Endgames Case Report

A hypoglycaemic baby on the postnatal ward

BMJ 2010; 341 doi: https://doi.org/10.1136/bmj.c4626 (Published 27 October 2010) Cite this as: BMJ 2010;341:c4626

This article has a correction. Please see:

  1. Sagarika Ray, specialty training registrar (st5), paediatrics
  1. 1Northampton General Hospital, Northampton NN1 5BD
  1. Correspondence to: S Ray sagarikaray{at}hotmail.com

A baby girl, weighing 3520 g (91st centile) was born at 38+1 weeks’ gestation by instrumental delivery. Apgar scores were normal. The pregnancy had been uneventful with no history of maternal diabetes mellitus. She was taking breast and bottle feeds well. The midwife on the postnatal ward noted that she was jittery and sweating excessively at 34 hours of age and referred her to the paediatric team on call.

Examination on the neonatal unit showed that she was jittery and sweaty with mid-facial hypoplasia, “cherubic” facies, abnormal ear lobe creases, neonatal teeth, and right hemi-hypertrophy. Her occipito-frontal circumference measured 32.5 cm (9th centile). Other observations were oxygen saturations 95% in air, respiratory rate 45-60 breaths/min (normal range 35-55), heart rate 133-140 beats/min (normal range 100-150),1 and blood pressure 83/39 mm Hg (50th centile for systolic and diastolic cuff blood pressure measurement at this age is 70 mm Hg and 55 mm Hg, respectively).2 A capillary blood gas showed mild respiratory acidosis. The bedside blood glucose concentration was 0.8 mmol/l. She was given an intravenous dextrose bolus and a dextrose infusion was started. Despite this, she remained hypoglycaemic.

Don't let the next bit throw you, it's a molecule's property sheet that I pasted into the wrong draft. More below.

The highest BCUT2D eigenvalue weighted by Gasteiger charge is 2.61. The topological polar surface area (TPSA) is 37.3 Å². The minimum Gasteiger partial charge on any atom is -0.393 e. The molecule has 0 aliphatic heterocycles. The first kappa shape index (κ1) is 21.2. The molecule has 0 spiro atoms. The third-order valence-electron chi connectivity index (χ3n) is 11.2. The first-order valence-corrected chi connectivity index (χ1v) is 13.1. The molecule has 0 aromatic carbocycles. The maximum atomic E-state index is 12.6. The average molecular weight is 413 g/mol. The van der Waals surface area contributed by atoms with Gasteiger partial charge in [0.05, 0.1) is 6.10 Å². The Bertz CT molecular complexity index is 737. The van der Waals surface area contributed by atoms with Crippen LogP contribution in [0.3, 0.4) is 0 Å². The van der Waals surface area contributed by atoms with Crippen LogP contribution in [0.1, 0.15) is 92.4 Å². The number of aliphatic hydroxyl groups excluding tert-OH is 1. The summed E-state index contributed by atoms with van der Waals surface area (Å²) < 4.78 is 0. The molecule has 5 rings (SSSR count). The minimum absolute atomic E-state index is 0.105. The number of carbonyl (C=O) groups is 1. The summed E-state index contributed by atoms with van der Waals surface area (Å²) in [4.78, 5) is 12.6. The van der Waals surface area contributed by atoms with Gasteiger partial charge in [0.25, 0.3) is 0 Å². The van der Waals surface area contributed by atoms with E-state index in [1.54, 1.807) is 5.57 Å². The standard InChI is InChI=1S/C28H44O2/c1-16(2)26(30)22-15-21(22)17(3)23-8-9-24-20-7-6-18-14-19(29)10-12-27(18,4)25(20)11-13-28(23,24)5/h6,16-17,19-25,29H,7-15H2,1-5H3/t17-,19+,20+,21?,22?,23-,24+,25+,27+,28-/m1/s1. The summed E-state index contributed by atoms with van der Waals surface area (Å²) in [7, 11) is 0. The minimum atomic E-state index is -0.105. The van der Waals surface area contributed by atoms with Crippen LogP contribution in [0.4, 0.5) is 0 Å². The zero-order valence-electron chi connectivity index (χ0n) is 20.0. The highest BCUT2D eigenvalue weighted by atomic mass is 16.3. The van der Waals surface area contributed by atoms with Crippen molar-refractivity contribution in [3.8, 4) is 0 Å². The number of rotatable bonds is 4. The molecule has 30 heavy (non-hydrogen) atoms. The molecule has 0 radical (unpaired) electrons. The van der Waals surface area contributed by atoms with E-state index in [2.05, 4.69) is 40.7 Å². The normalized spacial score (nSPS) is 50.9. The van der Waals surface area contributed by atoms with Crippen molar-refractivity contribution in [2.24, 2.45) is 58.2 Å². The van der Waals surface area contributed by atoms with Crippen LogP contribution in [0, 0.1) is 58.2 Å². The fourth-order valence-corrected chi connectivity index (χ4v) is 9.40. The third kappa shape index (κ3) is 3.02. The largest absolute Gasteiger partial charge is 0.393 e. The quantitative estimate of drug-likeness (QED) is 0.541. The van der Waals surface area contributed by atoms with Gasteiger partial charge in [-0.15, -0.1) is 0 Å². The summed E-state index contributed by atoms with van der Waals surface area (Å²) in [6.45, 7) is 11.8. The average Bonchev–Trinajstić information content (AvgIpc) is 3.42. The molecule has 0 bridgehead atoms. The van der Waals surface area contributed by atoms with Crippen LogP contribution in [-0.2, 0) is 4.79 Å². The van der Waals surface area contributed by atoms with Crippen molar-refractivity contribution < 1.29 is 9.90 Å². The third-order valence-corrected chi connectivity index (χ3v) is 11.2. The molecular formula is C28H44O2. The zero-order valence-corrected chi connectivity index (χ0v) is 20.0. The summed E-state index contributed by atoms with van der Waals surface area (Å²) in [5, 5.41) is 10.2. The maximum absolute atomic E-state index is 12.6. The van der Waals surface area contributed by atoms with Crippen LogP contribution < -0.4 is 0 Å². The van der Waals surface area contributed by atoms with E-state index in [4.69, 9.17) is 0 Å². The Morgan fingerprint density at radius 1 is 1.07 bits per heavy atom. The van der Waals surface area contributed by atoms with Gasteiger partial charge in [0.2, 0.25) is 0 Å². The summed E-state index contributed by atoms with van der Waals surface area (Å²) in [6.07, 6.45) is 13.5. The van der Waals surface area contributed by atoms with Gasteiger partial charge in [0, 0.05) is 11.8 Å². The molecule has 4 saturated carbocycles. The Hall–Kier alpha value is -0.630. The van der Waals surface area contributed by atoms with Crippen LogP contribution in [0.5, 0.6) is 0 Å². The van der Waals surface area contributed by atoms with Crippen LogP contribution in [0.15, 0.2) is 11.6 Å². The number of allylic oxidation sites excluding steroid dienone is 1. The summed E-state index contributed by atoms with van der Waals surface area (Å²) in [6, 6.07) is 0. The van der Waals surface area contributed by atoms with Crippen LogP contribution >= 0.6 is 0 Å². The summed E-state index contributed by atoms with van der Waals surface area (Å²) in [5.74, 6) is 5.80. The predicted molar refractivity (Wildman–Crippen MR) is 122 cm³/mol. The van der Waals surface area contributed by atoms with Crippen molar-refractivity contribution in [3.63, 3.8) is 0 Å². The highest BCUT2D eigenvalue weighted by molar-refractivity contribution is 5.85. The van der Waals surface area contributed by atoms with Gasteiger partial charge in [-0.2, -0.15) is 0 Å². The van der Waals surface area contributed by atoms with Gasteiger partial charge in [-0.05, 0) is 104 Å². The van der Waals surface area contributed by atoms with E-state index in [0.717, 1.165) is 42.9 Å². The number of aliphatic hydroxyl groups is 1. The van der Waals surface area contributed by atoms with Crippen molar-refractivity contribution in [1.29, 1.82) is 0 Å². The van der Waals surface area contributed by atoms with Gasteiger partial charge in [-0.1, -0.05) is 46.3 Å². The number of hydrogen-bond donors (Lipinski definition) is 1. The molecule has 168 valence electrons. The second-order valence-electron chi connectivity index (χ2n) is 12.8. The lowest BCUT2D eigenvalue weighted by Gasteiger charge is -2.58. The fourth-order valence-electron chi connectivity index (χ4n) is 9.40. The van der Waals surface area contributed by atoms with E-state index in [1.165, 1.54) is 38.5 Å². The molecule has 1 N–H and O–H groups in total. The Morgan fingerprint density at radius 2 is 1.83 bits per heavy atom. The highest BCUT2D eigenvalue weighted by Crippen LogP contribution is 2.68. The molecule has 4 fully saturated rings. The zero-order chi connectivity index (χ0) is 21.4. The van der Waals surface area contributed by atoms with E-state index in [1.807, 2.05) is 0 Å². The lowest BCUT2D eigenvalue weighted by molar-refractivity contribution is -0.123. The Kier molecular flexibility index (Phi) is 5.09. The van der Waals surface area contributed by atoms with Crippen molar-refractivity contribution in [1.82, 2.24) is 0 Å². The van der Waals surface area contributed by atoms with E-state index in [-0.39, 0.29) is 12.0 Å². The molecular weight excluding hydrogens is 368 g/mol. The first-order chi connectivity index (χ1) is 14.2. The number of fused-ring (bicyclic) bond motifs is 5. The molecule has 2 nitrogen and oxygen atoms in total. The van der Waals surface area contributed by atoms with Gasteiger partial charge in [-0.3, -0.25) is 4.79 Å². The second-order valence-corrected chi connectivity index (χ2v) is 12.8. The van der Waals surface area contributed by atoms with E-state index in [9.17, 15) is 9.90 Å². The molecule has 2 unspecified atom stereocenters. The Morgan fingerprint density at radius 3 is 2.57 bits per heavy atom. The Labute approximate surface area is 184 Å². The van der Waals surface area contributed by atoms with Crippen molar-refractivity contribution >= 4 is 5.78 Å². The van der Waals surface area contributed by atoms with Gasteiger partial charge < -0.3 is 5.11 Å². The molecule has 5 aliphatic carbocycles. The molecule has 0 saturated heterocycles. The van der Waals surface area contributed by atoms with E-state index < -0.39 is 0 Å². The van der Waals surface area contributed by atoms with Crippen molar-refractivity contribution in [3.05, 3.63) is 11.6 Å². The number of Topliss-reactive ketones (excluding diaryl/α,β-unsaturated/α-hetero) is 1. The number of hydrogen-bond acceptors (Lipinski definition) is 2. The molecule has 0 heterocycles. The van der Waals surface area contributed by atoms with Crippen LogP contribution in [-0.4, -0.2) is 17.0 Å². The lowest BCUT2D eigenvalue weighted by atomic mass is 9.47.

• 1 What are the causes of hypoglycaemia in neonates?

  • 2 How would you manage a neonate with hypoglycaemia?

  • 3 What other relevant investigations should be performed?

  • 4 On the basis of the clinical findings, what is the baby’s likely diagnosis?

  • 5 What are the long term implications of neonatal hypoglycaemia?


1 What are the causes of hypoglycaemia in neonates?

Short answer

Causes of neonatal hypoglycaemia can be broadly grouped into those related to a lack of substrate (ketotic) and those related to excess insulin (non-ketotic). Ketotic causes include prematurity, being small for gestational age, sepsis, polycythaemia, hypoxic ischaemic encephalopathy, maternal labetalol intake, and enzymatic defects that affect glucose metabolism. Non-ketotic causes include maternal diabetes, fatty acid oxidation defects, and transient or persistent …

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